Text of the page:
There is also a whole lot of supporting parts, who are portrayed using the full palette - the dark and the light - from the ghastly Leaches to warm and caring Polly (Dan's mother).
Kate's family could easily be a basis for many AIBUs on Mumsnet. Her sister Emily is a spoilt brattish princess, over-indulged by her doting parents. She cannot tolerate not being the centre of attention and would do anything in her power to overshadow her sister.

The book is very sad and distressing at times, but also tender and lyrical.

books set on the farms

This review is part of the blog tour. Many thanks to Caroline Kington and Rachel's Random Resources for my copy of the book.

You can order this book on amazon (see the link above),
or from the Lightning Books website at 50% (with free UK p&p) if you enter the code BLOGTOURSHAD
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Any personal data given as part of the competition entry is used for this purpose only and will not be shared with third parties, with the exception of the winners' information.
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Saturday, 11 May 2019

Photo diary: week 19, project 365

May is the month when I feel mildly optimistic, with the promise of the summer holidays in the not so distant future. I enjoy pottering in the garden, looking at the flowers and tending to my tomato plants in the greenhouse.

On Sunday we went grocery shopping, and also visited Costa for a quick cup of coffee and a teacake for me and a panino for Eddie. I was sipping my latte and reading a review of The Mister. It sounds as bad as I suspected. I could never finish the first book of her famous trilogy, the sex scenes were excruciatingly long and boring, and both characters were extremely annoying. I never found out what happened to the shallow couple, and am certainly not buying the latest "masterpiece". The article though was quite amusing.

funny book reviews

Looks like on Monday I only took photos of the Bonne Maman strawberry yogurt, not the most inspired shot, so here are two pics from Tuesday (neither particularly exciting, but sums up our afternoon perfectly).
Sasha stayed overnight at his respite centre, thus Eddie and I didn't have to hurry home after school. We visited the vintage shop, where Eddie loved this two-seater couch.
We didn't buy the couch, but bought a Neolithic hammer head found at Beachy Head, Sussex, for a fiver. There was a whole collection sold in bits and pieces, it looks like someone's collection, given away by the people who inherited it and don't appreciate it.

We had a pizza and film night, watching Aquaman. We usually enjoy films based on DC Comics characters, but this film was too long (2 hours and 18 minutes) and quite boring. There is Nicole Kidman, who I couldn't recognise at first, as her face looks very different. Just why do the actors and celebs do it?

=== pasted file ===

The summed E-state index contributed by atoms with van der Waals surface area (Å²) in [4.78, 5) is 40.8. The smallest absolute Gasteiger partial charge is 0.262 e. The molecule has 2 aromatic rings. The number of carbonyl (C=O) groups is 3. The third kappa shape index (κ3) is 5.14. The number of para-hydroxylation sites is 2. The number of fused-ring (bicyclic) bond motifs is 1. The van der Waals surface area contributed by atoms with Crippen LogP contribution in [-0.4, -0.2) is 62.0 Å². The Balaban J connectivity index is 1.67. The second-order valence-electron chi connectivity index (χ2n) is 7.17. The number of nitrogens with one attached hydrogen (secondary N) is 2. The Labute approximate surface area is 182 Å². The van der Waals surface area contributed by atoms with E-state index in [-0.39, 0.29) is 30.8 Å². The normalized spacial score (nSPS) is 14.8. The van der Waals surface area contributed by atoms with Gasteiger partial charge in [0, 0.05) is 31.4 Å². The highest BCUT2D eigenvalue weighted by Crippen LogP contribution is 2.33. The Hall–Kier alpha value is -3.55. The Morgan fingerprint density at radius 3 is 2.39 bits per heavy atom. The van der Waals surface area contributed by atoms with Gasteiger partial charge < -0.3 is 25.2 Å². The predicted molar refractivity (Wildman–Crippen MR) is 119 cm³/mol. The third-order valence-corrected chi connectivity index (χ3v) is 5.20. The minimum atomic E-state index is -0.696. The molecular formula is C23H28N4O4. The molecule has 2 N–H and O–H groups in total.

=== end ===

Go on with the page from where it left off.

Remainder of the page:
films based on DC Comics

A rainy day, and another shot of the ice cream tulip which I posted last week - just to show how it has changed.

Loved this display of heirloom tomatoes in Waitrose. So much better when you can pick what you like, and not to have more plastic to deal with.

This week's bedtime reading is Malamander by Thomas Taylor. Both Eddie and I love it. It's a terrific seaside mystery, with a mix of folklore, Gothic horror and magic.

Today we're relaxing at home, doing nothing special.

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Friday, 10 May 2019

Boiled fruit and walnut cake

fruit cake recipe

The decluttering gurus like Ms Kondo would have conniptions if they happen to go with me to the charity shops. I tend to donate a bag of clothes, books or toys about once a week, but I also do a weekly charity shops crawl and always end up buying a few little things.
Just this week I bought two paperbacks for myself, a couple of books for Eddie, a little porcelain bird for 50p (made in the USSR, and I had exactly the same one as a child) and a Neolithic hammer found at Beachy Head (as you do).
Well, technically the hammer was on display in the vintage shop, along the other Neolithic finds like scrapers etc. It was clearly someone's much-cherished collection, sold in bits and pieces.
Eddie and I watched 10,000BC on DVD recently, and I bought an old edition of Rosny's Quest for Fire on eBay, so it was all fitting perfectly well, according to my reasoning.

One of my recent finds was a cook book Cakes & Slices (The Australian Women's Weekly). It was priced 20p, like all the books in that charity shop (books for kids go for 10p each). I really don't know how they make money at all.
The cake recipes in this book are all rather old-fashioned and tasty. Nothing particularly fancy, not a single grain of quinoa in or Himalayan salt in sight.

A friend of ours was coming earlier today for tea, and she is usually happy to be a guinea pig for my untested recipes.
One of the cakes I wanted to try is called Wholemeal boiled fruit and walnut cake.

I have adapted the recipe, reducing sugar in half (I find that most American and Australian cake recipes use too much sugar), and changing some of the ingredients, but the main idea is borrowed from the book.

It turned out to be tasty, but definitely not a looker, as the top had split, which often happens when the cake batter is wet.

easy fruit cake

Boiled fruit and walnut cake
50g dried apricots
40g currants
70g dried apple rings
1 teabag (black tea, like Typhoo)
150g caster sugar
3 medium eggs
235g self-raising flour
65g rye & spelt flour
200g butter, melted
45g walnuts
1tsp vanilla extract
1tsp baking powder

First finely chop the apple rings and apricots. Place the currants and apricots in a pan with boiling water and 1 teabag. Bring to boil, then lower the heat and simmer for about 5 minutes. Add the chopped apples and cook for another couple of minutes. Remove from the heat and strain the fruit using a colander or sifter. Discard the teabag. Let the fruit cool.

In a big mixing bowl beat together the sugar and eggs. Sift in the flour, baking powder, add the melted butter and mix well. Add the chopped walnuts and boiled fruit, and mix well.